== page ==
Family: Man shot by police couldn’t hear, speak English
ST. PAUL, Minn. (AP) — Relatives of a man who was fatally shot by St. Paul police argued Saturday that the 65-year-old struggled to understand orders to drop a traditional Hmong knife because of a language barrier and extreme hearing loss.
The St. Paul Pioneer Press reports that more than 20 relatives of Yia Xiong gathered Saturday in the city to mourn his death and ask for justice.
Police responded Feb. 12 to a report of a man threatening people with the 16-inch knife inside a community room. Investigators said St. Paul Police Officers Abdirahman Dahir and Noushue Cha encountered him in hallway that led to his apartment. But Xiong did not respond to their commands to drop the knife, according to the Minnesota Bureau of Criminal Apprehension.
Instead he turned to unlock his apartment door and went inside. The BCA said that the officers kicked the door to stop it from fully shutting and ordered him to come out.
They then backed away from the door and down the short hallway. Xiong opened the door and stepped into the hallway, knife still in-hand. That’s when the officers fired, Dahir using a rifle, and Cha a Taser, investigators said.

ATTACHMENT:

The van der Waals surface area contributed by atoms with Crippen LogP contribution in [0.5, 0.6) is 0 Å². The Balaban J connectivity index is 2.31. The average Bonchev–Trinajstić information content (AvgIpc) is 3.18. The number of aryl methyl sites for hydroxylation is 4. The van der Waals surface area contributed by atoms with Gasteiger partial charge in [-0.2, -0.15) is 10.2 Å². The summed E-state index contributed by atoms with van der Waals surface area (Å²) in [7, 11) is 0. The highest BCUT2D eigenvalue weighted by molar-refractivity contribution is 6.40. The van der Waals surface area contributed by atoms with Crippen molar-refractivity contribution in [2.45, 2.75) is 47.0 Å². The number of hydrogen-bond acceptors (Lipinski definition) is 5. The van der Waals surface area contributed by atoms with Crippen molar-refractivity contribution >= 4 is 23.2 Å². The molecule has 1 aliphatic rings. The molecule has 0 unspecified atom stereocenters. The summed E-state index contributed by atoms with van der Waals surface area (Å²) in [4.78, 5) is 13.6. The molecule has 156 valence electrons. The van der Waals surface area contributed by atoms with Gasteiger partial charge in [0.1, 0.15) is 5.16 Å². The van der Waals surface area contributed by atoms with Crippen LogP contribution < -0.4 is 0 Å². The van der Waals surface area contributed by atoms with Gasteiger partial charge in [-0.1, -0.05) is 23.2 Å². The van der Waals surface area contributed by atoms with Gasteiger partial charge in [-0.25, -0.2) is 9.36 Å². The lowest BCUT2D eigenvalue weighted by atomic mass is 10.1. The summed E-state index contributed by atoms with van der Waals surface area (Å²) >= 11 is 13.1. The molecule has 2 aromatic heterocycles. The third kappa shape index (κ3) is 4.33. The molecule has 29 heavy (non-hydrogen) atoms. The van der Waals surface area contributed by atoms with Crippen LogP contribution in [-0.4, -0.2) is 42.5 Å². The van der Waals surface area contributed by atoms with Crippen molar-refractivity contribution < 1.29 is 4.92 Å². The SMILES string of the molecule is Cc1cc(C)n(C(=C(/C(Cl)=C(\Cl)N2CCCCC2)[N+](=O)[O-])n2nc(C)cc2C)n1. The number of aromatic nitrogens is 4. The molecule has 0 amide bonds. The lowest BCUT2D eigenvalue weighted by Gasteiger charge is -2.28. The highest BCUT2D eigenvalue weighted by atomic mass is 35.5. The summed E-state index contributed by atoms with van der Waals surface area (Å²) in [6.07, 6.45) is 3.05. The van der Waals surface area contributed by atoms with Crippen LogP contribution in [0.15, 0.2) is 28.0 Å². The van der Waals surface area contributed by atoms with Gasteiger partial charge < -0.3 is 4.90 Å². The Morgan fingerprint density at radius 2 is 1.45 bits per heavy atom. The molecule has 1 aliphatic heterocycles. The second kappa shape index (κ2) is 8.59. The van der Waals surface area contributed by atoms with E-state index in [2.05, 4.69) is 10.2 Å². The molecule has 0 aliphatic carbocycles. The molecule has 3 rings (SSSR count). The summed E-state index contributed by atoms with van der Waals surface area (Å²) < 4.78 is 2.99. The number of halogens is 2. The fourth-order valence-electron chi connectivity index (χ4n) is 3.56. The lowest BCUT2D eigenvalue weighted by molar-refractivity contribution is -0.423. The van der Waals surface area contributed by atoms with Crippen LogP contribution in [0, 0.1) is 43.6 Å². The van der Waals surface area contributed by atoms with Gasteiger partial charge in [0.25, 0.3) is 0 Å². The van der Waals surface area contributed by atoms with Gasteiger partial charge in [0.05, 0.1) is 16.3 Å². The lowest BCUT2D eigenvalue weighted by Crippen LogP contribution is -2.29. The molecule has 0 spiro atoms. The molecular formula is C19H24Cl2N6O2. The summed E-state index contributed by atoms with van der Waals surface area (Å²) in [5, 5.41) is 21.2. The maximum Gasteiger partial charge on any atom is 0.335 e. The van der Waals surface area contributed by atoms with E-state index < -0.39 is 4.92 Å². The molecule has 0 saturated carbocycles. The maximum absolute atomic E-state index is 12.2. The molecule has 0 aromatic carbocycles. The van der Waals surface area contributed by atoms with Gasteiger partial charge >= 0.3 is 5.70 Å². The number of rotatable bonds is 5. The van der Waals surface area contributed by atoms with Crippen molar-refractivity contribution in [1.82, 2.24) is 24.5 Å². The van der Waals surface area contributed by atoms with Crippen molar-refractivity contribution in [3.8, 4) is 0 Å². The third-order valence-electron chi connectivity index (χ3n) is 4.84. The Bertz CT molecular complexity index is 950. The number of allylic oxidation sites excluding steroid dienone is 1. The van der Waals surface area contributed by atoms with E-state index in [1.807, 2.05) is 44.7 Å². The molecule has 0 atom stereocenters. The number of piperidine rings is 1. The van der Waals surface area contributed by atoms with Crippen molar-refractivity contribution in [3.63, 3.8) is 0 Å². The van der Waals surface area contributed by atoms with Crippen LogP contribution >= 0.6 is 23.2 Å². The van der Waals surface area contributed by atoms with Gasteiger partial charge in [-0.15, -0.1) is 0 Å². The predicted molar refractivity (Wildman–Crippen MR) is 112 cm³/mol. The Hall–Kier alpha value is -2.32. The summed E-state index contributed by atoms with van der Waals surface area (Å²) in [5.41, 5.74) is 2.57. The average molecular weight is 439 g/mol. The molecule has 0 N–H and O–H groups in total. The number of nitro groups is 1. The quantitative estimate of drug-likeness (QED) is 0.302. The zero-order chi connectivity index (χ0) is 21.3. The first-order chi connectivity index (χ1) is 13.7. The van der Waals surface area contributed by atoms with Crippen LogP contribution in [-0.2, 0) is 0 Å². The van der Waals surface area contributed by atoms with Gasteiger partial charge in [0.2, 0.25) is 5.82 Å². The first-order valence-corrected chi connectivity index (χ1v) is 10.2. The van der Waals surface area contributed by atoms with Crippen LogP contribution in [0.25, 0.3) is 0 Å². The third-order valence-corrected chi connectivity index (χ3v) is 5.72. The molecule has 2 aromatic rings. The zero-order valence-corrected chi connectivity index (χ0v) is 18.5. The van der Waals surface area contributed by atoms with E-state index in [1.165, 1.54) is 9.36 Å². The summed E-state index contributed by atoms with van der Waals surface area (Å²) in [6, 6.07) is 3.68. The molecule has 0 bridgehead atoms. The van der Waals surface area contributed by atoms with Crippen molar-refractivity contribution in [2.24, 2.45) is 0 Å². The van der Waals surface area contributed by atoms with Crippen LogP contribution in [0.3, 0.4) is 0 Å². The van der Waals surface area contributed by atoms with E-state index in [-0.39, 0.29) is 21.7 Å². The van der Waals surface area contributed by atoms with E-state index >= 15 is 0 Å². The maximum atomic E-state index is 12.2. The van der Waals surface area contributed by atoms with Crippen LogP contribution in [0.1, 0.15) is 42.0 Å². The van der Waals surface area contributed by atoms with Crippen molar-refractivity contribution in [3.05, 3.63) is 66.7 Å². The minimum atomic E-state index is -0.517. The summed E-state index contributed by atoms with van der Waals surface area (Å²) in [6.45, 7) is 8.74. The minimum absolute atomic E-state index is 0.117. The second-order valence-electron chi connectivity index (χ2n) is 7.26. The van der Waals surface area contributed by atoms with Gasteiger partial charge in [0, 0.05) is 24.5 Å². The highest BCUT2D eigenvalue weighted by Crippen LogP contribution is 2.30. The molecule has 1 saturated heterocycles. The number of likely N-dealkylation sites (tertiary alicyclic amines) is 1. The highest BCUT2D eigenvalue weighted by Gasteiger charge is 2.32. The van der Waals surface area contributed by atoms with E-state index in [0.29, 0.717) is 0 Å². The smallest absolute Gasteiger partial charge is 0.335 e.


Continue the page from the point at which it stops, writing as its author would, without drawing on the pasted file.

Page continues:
Through tears, his family spoke of a man who had lost his hearing while fighting in the U.S. Secret War in Laos, and who despite not speaking English worked hard to support his family after moving to America.
His younger brother, Wallor Xiong, said Yia Xiong couldn’t hear anything, even when people spoke in his native Hmong language, unless someone was close by and yelling at him. He was in the process of helping his brother get hearing aids.
“He cannot hear anyone, he doesn’t speak English and they opened the door and just shot him,” Wallor Xiong said. “They just shot him like an animal, and it just broke my heart.”
Copyright © The Associated Press. All rights reserved. This material may not be published, broadcast, rewritten or redistributed.